Mark Zuckerburg, genius (snark), gave the commencement address at Harvard this last Spring, and he brought up Beyonce and JK Rowling as examples for the graduates to take with them about pursuing their dreams. How sad it this? At the same time, who else can be referenced in recent years that everyone knows? Oh of course, I loved the tune from “All the Single Ladies.” To a society that can read and watch so different things, the few simple but universal things do hold power. Items that require more effort leave us disjointed and not able to have a common language. I feel that King and Douglas would be ignored in favor of the trite to avoid confessions about not being familiar with what we should remember and hold onto or at least their ability to put into words important ideas wouldn’t be recognized in favor of

        We coach Little League in the blue states and yes, we’ve got some gay friends in the red states. There are patriots who opposed the war in Iraq and there are patriots who supported the war in Iraq. We are one people, all of us pledging allegiance to the stars and stripes, all of us defending the United States of America.

        It sounds like the plot of ethnic mismatch comedy #644. What would happen to Frederick Douglas? He would be ignored at least by people who consume their news through msm outlets. The internet does make it much easier to examine an MLK type’s work if we aren’t familiar with the illusions.

    1. NotTimothyGeithner

      Its not part of the American Presidential history system, so what happened tends to be ignored or not shared because it doesn’t line up with the Presidential Administrations or wasn’t of concern to the NYT at the time.

      MLK doesn’t represent a new wave of black thought or even a front runner. “I Have a Dream” (his worst public speech; sorry, its a victory lap) and so does everyone else who worked at the NAACP while he was a local preacher. MLK was out of the movement for over five years while people like Joe Lieberman were registering black voters in the South. Rather he represents a victory of W.E.B. DuBois over black America’s place in the U.S. as both fully black and fully American. There was Garveyism that believed in total separation. And Booker T. Washington who advocated a slower integration where blacks could get marginal schooling in exchange for Jim Crow with a few privileged few allowed to sit at the white people’s table at important events, not everyday. King brought the Garveyists to his side and broke the Booker T. Washington crowd’s (the Black misleadership class) power at the time by challenging their position as guardians of the black church and local bosses who delivered votes. King won this battle for the soul of American and black America’s soul too.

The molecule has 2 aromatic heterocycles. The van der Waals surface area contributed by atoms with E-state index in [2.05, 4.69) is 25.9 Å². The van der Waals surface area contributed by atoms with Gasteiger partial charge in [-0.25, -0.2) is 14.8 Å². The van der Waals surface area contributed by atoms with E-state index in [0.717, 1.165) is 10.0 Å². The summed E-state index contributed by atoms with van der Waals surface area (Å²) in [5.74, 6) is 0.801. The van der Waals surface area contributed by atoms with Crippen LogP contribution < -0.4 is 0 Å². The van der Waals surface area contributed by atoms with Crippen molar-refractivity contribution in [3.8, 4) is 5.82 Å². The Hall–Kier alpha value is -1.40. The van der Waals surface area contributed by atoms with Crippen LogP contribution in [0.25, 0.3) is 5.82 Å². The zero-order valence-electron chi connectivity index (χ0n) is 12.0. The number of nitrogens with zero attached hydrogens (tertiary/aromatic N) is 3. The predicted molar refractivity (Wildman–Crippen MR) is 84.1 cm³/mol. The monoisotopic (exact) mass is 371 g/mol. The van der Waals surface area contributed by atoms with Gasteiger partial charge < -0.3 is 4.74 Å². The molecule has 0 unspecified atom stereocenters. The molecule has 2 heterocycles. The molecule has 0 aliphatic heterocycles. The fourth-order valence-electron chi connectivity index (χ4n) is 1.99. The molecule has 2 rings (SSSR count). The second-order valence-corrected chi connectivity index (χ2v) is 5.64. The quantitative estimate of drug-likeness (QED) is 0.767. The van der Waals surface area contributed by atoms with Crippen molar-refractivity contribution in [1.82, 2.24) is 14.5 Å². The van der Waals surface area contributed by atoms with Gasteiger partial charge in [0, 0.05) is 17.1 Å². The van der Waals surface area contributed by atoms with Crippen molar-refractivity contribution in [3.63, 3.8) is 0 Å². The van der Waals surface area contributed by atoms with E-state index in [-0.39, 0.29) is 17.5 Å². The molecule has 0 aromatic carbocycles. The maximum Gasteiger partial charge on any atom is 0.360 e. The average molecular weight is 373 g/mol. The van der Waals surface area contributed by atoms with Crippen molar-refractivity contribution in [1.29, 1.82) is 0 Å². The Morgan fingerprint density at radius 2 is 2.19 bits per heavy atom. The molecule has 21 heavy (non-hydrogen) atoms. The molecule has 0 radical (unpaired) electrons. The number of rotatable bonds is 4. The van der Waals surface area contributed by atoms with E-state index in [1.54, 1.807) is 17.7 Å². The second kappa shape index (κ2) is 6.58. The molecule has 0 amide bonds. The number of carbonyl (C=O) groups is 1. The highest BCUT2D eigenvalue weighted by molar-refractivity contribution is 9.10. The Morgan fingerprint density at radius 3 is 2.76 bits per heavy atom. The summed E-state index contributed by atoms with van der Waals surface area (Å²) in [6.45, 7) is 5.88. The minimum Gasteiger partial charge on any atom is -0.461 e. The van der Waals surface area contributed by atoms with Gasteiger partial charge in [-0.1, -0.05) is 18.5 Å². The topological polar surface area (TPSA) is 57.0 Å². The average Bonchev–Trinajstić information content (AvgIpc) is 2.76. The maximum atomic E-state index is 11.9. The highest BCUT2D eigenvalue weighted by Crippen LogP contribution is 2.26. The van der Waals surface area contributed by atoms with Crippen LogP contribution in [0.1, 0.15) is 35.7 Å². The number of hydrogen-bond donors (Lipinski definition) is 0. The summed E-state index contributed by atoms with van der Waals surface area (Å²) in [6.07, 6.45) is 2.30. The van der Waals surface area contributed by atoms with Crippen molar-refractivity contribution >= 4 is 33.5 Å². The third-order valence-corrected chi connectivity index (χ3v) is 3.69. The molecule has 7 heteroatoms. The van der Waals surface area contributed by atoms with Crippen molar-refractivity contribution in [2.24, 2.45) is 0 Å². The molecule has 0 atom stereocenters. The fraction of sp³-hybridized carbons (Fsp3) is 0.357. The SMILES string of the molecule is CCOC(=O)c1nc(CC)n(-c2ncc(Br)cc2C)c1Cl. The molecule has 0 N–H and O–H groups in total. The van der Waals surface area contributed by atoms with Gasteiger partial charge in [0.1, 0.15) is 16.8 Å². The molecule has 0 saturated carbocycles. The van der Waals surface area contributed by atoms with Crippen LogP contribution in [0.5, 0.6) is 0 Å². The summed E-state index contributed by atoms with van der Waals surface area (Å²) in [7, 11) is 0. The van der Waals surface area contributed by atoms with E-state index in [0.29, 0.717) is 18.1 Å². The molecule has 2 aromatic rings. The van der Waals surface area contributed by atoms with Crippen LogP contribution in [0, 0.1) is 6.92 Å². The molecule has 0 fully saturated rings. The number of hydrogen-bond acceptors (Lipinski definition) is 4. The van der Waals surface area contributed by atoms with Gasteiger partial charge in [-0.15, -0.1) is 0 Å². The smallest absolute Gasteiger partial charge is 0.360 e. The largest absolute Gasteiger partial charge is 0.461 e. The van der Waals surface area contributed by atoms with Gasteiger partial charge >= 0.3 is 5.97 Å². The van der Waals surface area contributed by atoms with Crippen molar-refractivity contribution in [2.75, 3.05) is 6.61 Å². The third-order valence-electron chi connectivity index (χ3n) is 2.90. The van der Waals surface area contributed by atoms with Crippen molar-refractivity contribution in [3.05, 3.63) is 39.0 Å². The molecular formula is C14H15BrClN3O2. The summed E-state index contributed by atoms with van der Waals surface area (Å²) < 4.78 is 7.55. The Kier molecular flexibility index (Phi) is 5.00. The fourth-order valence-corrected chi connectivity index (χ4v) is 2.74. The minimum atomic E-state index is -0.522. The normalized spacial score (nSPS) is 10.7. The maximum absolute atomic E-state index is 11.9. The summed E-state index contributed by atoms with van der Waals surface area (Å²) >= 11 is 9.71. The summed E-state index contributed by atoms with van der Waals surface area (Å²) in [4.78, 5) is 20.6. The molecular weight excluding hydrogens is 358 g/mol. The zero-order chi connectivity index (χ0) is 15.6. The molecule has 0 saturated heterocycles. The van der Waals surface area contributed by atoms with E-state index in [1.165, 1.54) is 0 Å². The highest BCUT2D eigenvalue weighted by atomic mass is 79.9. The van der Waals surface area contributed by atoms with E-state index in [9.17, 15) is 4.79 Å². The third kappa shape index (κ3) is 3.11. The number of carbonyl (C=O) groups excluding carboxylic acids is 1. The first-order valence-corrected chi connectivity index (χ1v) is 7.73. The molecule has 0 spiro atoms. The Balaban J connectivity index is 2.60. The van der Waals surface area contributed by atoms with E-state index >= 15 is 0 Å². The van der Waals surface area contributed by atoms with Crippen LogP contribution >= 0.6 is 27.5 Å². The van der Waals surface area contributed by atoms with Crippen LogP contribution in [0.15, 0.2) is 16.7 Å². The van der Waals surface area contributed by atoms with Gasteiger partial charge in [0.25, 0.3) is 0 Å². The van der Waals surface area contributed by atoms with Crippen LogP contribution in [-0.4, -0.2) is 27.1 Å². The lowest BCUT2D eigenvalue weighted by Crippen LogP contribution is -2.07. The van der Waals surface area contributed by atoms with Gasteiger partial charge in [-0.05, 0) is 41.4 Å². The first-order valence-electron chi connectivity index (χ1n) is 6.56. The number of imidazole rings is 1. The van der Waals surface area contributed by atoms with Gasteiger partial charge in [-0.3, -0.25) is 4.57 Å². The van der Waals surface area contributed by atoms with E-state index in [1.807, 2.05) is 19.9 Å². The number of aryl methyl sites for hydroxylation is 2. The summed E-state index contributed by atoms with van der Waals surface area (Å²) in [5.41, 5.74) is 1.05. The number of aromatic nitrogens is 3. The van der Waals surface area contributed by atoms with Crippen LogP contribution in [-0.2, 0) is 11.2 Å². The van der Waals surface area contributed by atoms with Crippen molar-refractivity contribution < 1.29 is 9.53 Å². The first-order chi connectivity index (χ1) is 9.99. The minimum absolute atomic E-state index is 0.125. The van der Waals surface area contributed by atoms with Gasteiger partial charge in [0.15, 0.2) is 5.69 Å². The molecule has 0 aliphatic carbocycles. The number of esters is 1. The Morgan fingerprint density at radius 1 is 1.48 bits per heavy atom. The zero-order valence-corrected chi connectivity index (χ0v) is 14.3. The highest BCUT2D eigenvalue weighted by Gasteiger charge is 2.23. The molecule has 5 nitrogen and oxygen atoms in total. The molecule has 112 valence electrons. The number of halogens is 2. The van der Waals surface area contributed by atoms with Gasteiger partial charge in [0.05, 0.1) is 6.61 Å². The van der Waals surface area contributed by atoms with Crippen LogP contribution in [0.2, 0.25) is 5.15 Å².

DuBois challenged Douglas a little for not being black enough, and I think one was living in a world of slavery and the promise of Reconstrution and one saw the rise of Jim Crow and are from different enough worlds that disagreements will arise.

      In a very long Skynet eaten comment, I mentioned stories from Julian Bond. One class, he told us “the white moderate” of the famed “Letter from the Birmingham Jail” was code for black church leaders. The disruptions threatened their power and privilege. King and Abernathy were the best preachers in the country, and they made a subtle announcement of war if the Black Misleadership didn’t get in line.

      At fist I was rather disappointed that fellow clergymen would see my nonviolent efforts as those of an extremist. I began thinking about the fact that stand in the middle of two opposing forces in the Negro community. One is a force of complacency, made up in part of Negroes who, as a result of long years of oppression, are so drained of self-respect and a sense of “somebodiness” that they have adjusted to segregation; and in part of a few middle class Negroes who, because of a degree of academic and economic security and because in some ways they profit by segregation, have become insensitive to the problems of the masses.

      This follows a description of the “white moderate” and then a very Tom Friedmanesque letter from an anonymous white brother about the fight for equality taking time, the Booker T. Washington position.

      a few middle class Negroes who, because of a degree of academic and economic security and because in some ways they profit by segregation

      He then pivots back to the “white moderate” especially the “white church.” He even mentions the postivie efforts of the Catholic Church in the state to integrate school right after mentioning profit interests. The RCC has money or is commonly portrayed as having money. It wasn’t an accident in a world of deeper Catholic and Protestant divides.